Like a mother would love her son, that is what Peg felt for Edward even though he was not her own. She felt sympathy for him which soon of time turned into love.In the first scenes of Edward and Peg being together you can quickly see an instant connection form. Through the use of audio convention, Peg speaks to Edward in a calm, loving manner. An example of love through a technical code when the camera is at a close up of Edward smiling at Peg for being so welcoming to him despite being a complete stranger and having the appearance of an evil person. Another relationship that explores love is the relationship between Edward and Kim.
All of them provide some sort of comfort to the people around them, and give them a feeling of security if their lives are falling down like Jenga blocks. Liesel’s reading was able to soothe the shaking souls of the nervous neighbors in the bomb shelter, and the bread giving to the prisoner gave him a feeling of contentment because he knew that someone didn’t believe in the inhumane actions that were taken place. Moreover, when Han works the bellows and presses the keys, it gives Liesel a feeling of safety in her life. Likewise, when Hans leaves for WWII the unexpected from Rosa becomes reality. “It took longer than expected for her eyes to adjust, and when they did, there was no denying the fact that Rosa Hubermann was sitting on the edge of the bed with her husband’s accordion tied to her chest” (Zusak 428/429).
Liesel Meminger, a 10 year old, is afraid of losing her prized possessions such as her family, books, and friends. However, she wasn’t able to do so because of Hitler’s desires. The author did a terrific job helping readers visualize how Hitler, through his far-reaching vision of Germany, which was making it “better”, was able to cause immense destruction for both Germans and Jews through his influences and power. The false propaganda is the main source that enables Hitler to spread his influences regarding how shameful the Jewish people are. Throughout The Book Thief, Hitler’s capabilities are demonstrated through his willingness, dedication, and words.
Mildred’s lust for objects distracts her from the things that should really matter. (STEWE-2) The day before this incident, Montag also asked Mildred whether she could remember where their relationship had started. Mildred responds with: " 'Funny, how funny, not to remember where or when you met your husband or wife... It doesn 't matter '" (Bradbury 40). Mildred does not think of her relationship as being anything worth remembering; She doesn’t care about it.
The Book Thief will give you a new view on world war 2 and I highly recommend it to anyone who wants to read a challenging book. As mentioned before it all started with Liesel Meminger(was 14), her mother, and the corpse of her brother. This day would give Liesel nightmares for years, every night. Liesel's brother died of some form of disease. Her brother was berried on the way to Munich, there she stole her first book from a grave digger(Liesel didn't know how to read due to her families poorness).
Mildred hasn’t surrounded herself with loving, understanding people. She lacks the feeling of love, and even though her husband, Montag, cares about her, he is barely home. Her friends don’t even care about themselves because them, too, are emotionally disconnected, and couldn't care less about their miserable lives. Montags feelings are shallow and mediocre, he used to love her, but not the person she has become over time. On page 44, the conversation between Montag and Mildred was very bland, and even though they are communicating, they aren’t really communication.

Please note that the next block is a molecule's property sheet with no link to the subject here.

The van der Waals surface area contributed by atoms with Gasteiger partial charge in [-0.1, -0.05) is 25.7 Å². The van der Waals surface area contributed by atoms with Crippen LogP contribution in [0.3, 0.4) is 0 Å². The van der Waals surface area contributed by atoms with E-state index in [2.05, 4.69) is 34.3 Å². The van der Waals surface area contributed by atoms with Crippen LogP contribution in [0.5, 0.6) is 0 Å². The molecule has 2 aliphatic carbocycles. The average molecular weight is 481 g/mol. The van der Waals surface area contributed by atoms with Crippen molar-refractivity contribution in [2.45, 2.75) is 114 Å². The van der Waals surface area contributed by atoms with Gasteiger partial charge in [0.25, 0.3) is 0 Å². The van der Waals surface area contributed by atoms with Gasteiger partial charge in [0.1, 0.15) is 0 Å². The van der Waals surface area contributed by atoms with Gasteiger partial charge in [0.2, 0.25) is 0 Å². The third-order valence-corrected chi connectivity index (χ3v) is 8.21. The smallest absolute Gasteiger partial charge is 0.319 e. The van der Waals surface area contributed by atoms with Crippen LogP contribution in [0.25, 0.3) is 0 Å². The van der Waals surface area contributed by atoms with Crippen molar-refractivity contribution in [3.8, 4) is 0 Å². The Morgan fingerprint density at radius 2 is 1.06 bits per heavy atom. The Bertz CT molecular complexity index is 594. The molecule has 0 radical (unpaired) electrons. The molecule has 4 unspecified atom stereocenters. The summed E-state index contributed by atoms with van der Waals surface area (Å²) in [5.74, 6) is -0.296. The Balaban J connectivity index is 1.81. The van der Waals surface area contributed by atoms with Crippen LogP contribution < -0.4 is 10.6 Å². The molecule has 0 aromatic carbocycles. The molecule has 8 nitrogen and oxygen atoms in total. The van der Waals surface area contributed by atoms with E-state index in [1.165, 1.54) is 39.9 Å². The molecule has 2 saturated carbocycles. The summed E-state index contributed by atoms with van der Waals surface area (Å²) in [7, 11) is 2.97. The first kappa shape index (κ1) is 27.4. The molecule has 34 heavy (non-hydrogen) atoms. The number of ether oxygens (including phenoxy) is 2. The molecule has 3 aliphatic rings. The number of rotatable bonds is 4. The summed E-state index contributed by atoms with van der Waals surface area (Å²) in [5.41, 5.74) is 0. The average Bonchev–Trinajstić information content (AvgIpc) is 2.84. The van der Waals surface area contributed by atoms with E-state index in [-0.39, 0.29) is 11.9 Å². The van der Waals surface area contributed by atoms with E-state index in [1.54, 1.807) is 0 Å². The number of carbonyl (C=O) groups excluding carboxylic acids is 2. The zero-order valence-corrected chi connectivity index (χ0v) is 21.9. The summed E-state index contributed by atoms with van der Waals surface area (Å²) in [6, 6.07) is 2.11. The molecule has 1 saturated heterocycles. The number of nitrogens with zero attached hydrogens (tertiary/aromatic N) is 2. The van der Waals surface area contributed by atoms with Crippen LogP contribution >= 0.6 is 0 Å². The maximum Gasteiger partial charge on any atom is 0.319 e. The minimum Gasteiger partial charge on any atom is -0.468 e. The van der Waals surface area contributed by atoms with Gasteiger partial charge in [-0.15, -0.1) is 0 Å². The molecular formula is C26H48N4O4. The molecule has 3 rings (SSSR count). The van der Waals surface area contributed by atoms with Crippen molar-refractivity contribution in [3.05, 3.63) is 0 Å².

She hated Hitler and his power. She hated him because he took her mother and her friend Max away. The Book Thief how a dominant culture can use censorship to control how others are seen. By censoring books Hitler stopped questions from arising about his beliefs, and controlled how the Jewish were perceived. The censored book The Shoulder Shrug changed how Liesel saw the world around her, broadening and changing her point of view.
Rosa Hubermann evolves throughout “The Book Thief” and Liesel Meminger recognizes this. Rosa begins to love, care, and cherish her family in the time of great danger. There is a shift in the family's daily routine as they add Max to is, yet Rosa takes it very well. This is a critical turning point in the Hubermann household. She doesn’t scream and she’s not mean, but instead morphs into the mother Liesel wanted her to be.
Markus Zusak’s The Book Thief paints a brilliant picture of a young girl’s life in Hitler’s Germany. Liesel experienced the normal aspects of childhood: friendship, competition, loyalty, mischief. She also, however, encountered numerous ordeals that a child should not have to undergo. Liesel’s story is very unique, but I find it easy to connect with her. In my childhood and in my life now, I have had many experiences similar to those Liesel faced.
He ended up getting found and someone named Captain Beatty, told Montag to just burn the house down room by room and escape that way. Captain Beatty kept nagging Montag about why books were so important and why he wanted to have a stack so bad. Montag, getting mad, flips the switch on his flame thrower and ends up burning Beatty. Once Montag was gone from the city, he tried to be a better person and escape the man he used to be. Montag, at the end, does believe he is a better character and believes he is very different than what he used to be.
"Johann Herman," she said. "Who Is that?" "(145). - Liesel knew it was never polite to ask about a person who was never brought up in the conversation first, but her curiosity got the best of her. She has seen his name in almost all the books she 's opened, and couldn 't help but to wonder who this man was.